Waychinicup National Park is a popular spot for fishing, canoeing and swimming and is extremely scenic, with unusual granite rock formations.
While the tumbled granite formations found along both sides of the Waychinicup River inlet and along the coast make for great scenery, the park also offers flora that is possibly the most diverse in Western Australia.
Waychinicup is awash with colourful wildflowers during the spring from mid-August to mid-November. Whales can occasionally be spotted from the shore between June and December.
Campground facilities include a shaded camping area, gas barbeques and toilet block. Spaces are limited, however, and these are small and not suitable for caravans or trailers.
Drinking water is not available at the campground, so bring a supply with you. To protect the rare flora at the location, campfires are not permitted at any time. Comfortable accommodation is also available at the nearby Cheyne Beach Caravan Park, just outside the park.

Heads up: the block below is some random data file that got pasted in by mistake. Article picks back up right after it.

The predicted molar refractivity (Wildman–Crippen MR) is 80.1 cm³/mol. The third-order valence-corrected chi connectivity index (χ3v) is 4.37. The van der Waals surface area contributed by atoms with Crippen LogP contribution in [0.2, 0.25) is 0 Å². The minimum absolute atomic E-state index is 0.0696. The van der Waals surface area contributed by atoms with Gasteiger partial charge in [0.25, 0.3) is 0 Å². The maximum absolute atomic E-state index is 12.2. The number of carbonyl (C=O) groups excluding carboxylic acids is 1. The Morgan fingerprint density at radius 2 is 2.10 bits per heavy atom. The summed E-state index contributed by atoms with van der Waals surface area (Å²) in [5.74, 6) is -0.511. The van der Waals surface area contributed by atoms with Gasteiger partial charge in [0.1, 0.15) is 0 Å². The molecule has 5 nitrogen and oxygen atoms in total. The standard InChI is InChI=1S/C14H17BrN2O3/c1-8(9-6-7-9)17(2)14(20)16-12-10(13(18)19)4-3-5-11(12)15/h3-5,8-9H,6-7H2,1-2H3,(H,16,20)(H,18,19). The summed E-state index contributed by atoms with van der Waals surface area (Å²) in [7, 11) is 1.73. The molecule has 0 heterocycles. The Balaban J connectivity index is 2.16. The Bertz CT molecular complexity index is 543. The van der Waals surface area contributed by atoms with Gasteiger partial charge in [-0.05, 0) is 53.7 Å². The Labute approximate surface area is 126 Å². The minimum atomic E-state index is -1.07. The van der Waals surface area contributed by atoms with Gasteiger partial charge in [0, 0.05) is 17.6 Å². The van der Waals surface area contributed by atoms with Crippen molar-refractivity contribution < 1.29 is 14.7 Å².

Waychinicup Park can be extremely hot from November to April, so wear sun protection and be aware of the risk of forest fires. Occasionally, some roads and recreation sites may be temporarily closed without notice. Winter can be cold at night as this is when the region experiences most of its rainfall.
The gravel road off Cheyne Beach Road is suitable for two-wheel drives when dry, but can become flooded in winter and accessible only by four-wheel drive. Take care as the road can be narrow and has speed humps for water drainage.
Waychinicup, popular for fishing, canoeing and swimming, is awash with wildflowers during the spring.
The name Waychinicup is derived from Nyoongar words for 'place of the emu', first appearing on maps in 1877. The park extends from Normans Beach and the Waychinicup River mouth to Cheynes Beach.
Commercial operators provide a range of nature and sightseeing tours to the area.
Article updated 23/06/2017.